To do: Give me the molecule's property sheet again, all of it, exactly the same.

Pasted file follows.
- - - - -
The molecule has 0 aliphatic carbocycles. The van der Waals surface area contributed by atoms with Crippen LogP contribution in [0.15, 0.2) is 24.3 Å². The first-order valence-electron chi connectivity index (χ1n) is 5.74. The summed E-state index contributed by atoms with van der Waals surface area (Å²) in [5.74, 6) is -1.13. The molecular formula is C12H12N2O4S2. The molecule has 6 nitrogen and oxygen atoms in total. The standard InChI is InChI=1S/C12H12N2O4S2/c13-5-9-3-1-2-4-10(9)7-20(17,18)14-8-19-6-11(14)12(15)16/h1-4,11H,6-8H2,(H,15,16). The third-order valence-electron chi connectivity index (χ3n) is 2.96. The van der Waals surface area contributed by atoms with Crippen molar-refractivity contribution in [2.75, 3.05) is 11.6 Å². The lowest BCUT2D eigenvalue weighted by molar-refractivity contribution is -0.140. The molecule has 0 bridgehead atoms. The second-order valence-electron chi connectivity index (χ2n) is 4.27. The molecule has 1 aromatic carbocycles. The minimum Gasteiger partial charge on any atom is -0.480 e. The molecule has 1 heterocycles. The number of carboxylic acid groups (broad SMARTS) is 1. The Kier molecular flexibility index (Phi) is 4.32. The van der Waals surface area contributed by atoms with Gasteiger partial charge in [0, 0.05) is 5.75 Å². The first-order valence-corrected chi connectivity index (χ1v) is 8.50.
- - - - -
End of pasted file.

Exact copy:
The molecule has 0 aliphatic carbocycles. The van der Waals surface area contributed by atoms with Crippen LogP contribution in [0.15, 0.2) is 24.3 Å². The first-order valence-electron chi connectivity index (χ1n) is 5.74. The summed E-state index contributed by atoms with van der Waals surface area (Å²) in [5.74, 6) is -1.13. The molecular formula is C12H12N2O4S2. The molecule has 6 nitrogen and oxygen atoms in total. The standard InChI is InChI=1S/C12H12N2O4S2/c13-5-9-3-1-2-4-10(9)7-20(17,18)14-8-19-6-11(14)12(15)16/h1-4,11H,6-8H2,(H,15,16). The third-order valence-electron chi connectivity index (χ3n) is 2.96. The van der Waals surface area contributed by atoms with Crippen molar-refractivity contribution in [2.75, 3.05) is 11.6 Å². The lowest BCUT2D eigenvalue weighted by molar-refractivity contribution is -0.140. The molecule has 0 bridgehead atoms. The second-order valence-electron chi connectivity index (χ2n) is 4.27. The molecule has 1 aromatic carbocycles. The minimum Gasteiger partial charge on any atom is -0.480 e. The molecule has 1 heterocycles. The number of carboxylic acid groups (broad SMARTS) is 1. The Kier molecular flexibility index (Phi) is 4.32. The van der Waals surface area contributed by atoms with Gasteiger partial charge in [0, 0.05) is 5.75 Å². The first-order valence-corrected chi connectivity index (χ1v) is 8.50.